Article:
Raising and Educating a Deaf Child

International experts answer your questions about the choices, controversies, and decisions faced by the parents and educators of deaf and hard-of-hearing children.

Question from Savannah, GA

My daughter is 2 years old. She has severe/profound hearing loss and has had a cochlear implant for about 10 months. She is also developmentally delayed, however her comprehension and communication skills are continuously advancing. I am having problems implementing discipline with her. She understands the word “no” but often ignores it. She laughs if I spank her hand and constantly tests me by taking her CI off and throwing it. She is too young for a stool type time out. I have recently started putting her in her crib for time out. Any suggestions on how I may begin to curb her behavior before it gets too out of hand? I know she is in the terrible 2′s, but I think its a little worse than it should be.

Question from Savannah, GA. Posted September 14, 2010.
Response from Jennifer Adams - NTID

The first thing to do is to decide if her behavior always happens during certain times.  For example, does she always misbehave when you are busy with other things.  This might mean she has found that being naughty will get your attention.  Another example might be that she only misbehaves when her implant is on.  That could mean several different things about the implant or how your daughter is “hearing” what’s coming through the implant.  Your daughter’s audiologist or speech therapist (as a first point of contact) should be called in to help.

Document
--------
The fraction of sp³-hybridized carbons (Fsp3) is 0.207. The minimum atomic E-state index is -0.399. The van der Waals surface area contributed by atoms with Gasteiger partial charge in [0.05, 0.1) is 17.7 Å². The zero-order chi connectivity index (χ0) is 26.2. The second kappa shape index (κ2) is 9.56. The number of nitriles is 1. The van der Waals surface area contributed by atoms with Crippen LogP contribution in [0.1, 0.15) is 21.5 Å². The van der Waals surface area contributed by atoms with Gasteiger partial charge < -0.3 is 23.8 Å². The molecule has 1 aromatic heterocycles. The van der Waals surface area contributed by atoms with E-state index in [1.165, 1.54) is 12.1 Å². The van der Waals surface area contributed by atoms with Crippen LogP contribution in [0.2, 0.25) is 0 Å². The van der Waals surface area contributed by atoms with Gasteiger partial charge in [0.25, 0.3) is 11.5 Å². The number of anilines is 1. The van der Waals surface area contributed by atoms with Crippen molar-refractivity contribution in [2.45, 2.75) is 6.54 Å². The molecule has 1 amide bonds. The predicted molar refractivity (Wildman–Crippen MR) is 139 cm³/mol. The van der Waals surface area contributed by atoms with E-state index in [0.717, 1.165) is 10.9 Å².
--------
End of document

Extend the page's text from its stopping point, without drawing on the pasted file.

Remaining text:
If there does not seem to be a pattern to when she misbehaves, then the two words for you are consistency and redirection.  You need to decide which “rules” are the most important to enforce.  Don’t pick too many as to overwhelm your daughter, but do make sure they are the most important rules to you. For example, no crossing the street without an adult; say please and thank you when you want something.  Then be consistent in your expectations about those rules and make sure your daughter follows through with them.  Consistently direct your daughter to do what it is you want her to do; when you catch her about to break a rule, redirect her attention to an appropriate activity.  This all sounds simple, but takes a lot of work on the parent’s part.  Don’t give up!  This will take a while, but once she realizes that you will not waver in what you expect her to do, she will begin to follow the rules.